It is for the benefit of the people who dwell in Bermuda or who visit our shores that we have cited the foregoing example of advertising overstatement. If we are to retain our good name; we must maintain high standards of business practice. There is no more excuse for overstatement than there is for over-pricing. The Golden Rule should be as much a part of our business lives as of our private lives. Paraphrasing the Trade Development Board's Publicized requests, we venture to say 'Let's have More Of It!'."
In his Defence the appellant pleaded, inter alia, justification, fair comment and that the words complained of were not defamatory. At the trial before the Chief Justice and a special jury both sides called oral evidence and various questions directed to the several issues in the case were left to the jury. Of these questions only the first need now be mentioned. It and the answer to it were as follows :
"Q. Do the words complained of amount to a defamatory statement ?
 On this finding the learned Chief Justice gave judgment for the appellant with costs ; but subsequently, on a motion brought by the respondent, he ordered a new trial upon the ground that reasonable men could not, on the evidence, have arrived at this answer. It is from this decision that the appellant now appeals.
4 When, as in the present case, the words complained of in a suit for defamation are capable of a defamatory meaning the issue of libel or no libel is one peculiarly within the province of the jury. That does not mean, however, that their verdict is sacrosanct and unassailable whatever the circumstances. It is, of course, well settled that such a verdict must not be disturbed lightly or merely because the reviewing tribunal would itself have arrived at a different conclusion ; but a finding which reasonable men could not reach on the material available for their consideration has no special immunity.; Here, in the words of Lord Herschell, L. C., in Australian Newspaper Company Ltd. v. Bennett : (1894) AC 284 at p. 287 : (63 LJ PC 105.)
"The only point to be determined is, whether the verdict found by the jury, for whose consideration it essentially was, was such as no jury could have found as reasonable men."
5 Applying this test to the facts of the present case their Lordships are satisfied that the jury's answer to the first question cannot stand. In their natural meaning the words of the editorial charge the advertiser they attack with unethical conduct in that he had intentionally misled the public by an untrue statement. No reasonable man could regard this meaning as otherwise than defamatory in the absence of some further fact or circumstance tending to modify it or to afford ground for saying that it would not be regarded as derogatory by those to whom the words ware published. But the evidence contains nothing which could have this neutralising effect. It indeed points the other way, for the appellant himself admitted in the course of cross-examination that unethical meant dishonest and that if its facts were not correct the editorial was extremely damaging. It was, however, urged on his behalf that it could not be assumed that in Bermuda the terms of this editorial would injure the reputation of a trader, and that the finding of the jury showed that such an assumption would be mistaken. While it is, no doubt, true that public opinion on the same subject may vary from place to place, there is, in their Lordships' view, no foundation for this contention in the present instance. The verdict cannot be regarded as conclusive on such a matter as, if it were, it would be unassailable and beyond review ; and apart from the verdict, there is nothing from beginning to end of the case to warrant the suggestion underlying the argument. On the contrary, the evidence of the appellant to which reference has already been made, the terms of the editorial itself and, not least, the opinion of the learned Chief Justice which, as was pointed out by Lord Esher, M. R., in Webster v. Frideberg, (1886) 17 QBD 736 : (55 LJ QB 403) "is a matter to be taken into serious consideration", all go to show that the standards of commercial morality prevailing in Bermuda are not such as to condone conduct of the sort described in the words complained of or to rob those words of their sting.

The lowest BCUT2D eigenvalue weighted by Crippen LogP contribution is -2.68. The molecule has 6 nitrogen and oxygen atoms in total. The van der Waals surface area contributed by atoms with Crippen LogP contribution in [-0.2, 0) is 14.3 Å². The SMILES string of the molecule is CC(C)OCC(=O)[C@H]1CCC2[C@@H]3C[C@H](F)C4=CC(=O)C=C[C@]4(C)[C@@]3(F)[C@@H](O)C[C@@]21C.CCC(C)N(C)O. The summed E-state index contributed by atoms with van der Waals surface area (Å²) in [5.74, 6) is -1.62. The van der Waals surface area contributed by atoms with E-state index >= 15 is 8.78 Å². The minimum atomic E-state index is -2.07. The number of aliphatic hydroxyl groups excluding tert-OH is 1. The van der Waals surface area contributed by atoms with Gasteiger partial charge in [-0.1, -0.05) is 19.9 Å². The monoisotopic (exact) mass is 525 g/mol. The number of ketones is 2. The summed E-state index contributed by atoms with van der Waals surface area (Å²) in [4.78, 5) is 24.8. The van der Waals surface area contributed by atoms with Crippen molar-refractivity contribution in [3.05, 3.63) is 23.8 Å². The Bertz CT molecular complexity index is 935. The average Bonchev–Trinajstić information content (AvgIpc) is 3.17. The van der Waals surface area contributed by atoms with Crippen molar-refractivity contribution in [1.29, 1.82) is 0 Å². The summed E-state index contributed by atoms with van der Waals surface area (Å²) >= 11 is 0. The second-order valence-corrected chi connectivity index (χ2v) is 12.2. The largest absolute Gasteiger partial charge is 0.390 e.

For these reasons their Lordships consider that the order appealed from was right and should be affirmed and they will humbly advise His Majesty accordingly. The appellant must pay the costs of this appeal.